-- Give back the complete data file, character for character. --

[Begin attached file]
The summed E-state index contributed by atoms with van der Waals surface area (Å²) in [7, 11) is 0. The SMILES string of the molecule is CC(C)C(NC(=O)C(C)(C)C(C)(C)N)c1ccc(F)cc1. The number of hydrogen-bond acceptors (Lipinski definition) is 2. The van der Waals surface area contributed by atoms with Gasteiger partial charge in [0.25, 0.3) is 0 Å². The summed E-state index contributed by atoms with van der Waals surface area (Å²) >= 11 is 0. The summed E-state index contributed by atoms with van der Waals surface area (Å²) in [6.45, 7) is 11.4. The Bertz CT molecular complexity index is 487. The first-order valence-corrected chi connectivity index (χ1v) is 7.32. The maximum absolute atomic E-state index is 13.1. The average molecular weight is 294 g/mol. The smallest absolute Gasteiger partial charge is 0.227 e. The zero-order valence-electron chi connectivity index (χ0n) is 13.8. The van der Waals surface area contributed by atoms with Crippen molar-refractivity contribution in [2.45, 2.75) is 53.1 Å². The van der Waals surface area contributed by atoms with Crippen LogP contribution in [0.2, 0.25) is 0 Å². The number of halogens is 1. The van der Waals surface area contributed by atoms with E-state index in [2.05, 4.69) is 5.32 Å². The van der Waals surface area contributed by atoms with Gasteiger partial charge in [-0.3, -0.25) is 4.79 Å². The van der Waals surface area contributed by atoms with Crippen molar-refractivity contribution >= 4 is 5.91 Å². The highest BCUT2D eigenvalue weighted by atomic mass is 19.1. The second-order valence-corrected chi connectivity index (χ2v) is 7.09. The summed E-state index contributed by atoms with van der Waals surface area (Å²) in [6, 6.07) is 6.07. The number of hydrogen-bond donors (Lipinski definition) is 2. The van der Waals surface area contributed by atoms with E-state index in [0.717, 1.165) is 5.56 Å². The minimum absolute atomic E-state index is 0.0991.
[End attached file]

The summed E-state index contributed by atoms with van der Waals surface area (Å²) in [7, 11) is 0. The SMILES string of the molecule is CC(C)C(NC(=O)C(C)(C)C(C)(C)N)c1ccc(F)cc1. The number of hydrogen-bond acceptors (Lipinski definition) is 2. The van der Waals surface area contributed by atoms with Gasteiger partial charge in [0.25, 0.3) is 0 Å². The summed E-state index contributed by atoms with van der Waals surface area (Å²) >= 11 is 0. The summed E-state index contributed by atoms with van der Waals surface area (Å²) in [6.45, 7) is 11.4. The Bertz CT molecular complexity index is 487. The first-order valence-corrected chi connectivity index (χ1v) is 7.32. The maximum absolute atomic E-state index is 13.1. The average molecular weight is 294 g/mol. The smallest absolute Gasteiger partial charge is 0.227 e. The zero-order valence-electron chi connectivity index (χ0n) is 13.8. The van der Waals surface area contributed by atoms with Crippen molar-refractivity contribution in [2.45, 2.75) is 53.1 Å². The van der Waals surface area contributed by atoms with Crippen LogP contribution in [0.2, 0.25) is 0 Å². The number of halogens is 1. The van der Waals surface area contributed by atoms with E-state index in [2.05, 4.69) is 5.32 Å². The van der Waals surface area contributed by atoms with Gasteiger partial charge in [-0.3, -0.25) is 4.79 Å². The van der Waals surface area contributed by atoms with Crippen molar-refractivity contribution >= 4 is 5.91 Å². The highest BCUT2D eigenvalue weighted by atomic mass is 19.1. The second-order valence-corrected chi connectivity index (χ2v) is 7.09. The summed E-state index contributed by atoms with van der Waals surface area (Å²) in [6, 6.07) is 6.07. The number of hydrogen-bond donors (Lipinski definition) is 2. The van der Waals surface area contributed by atoms with E-state index in [0.717, 1.165) is 5.56 Å². The minimum absolute atomic E-state index is 0.0991.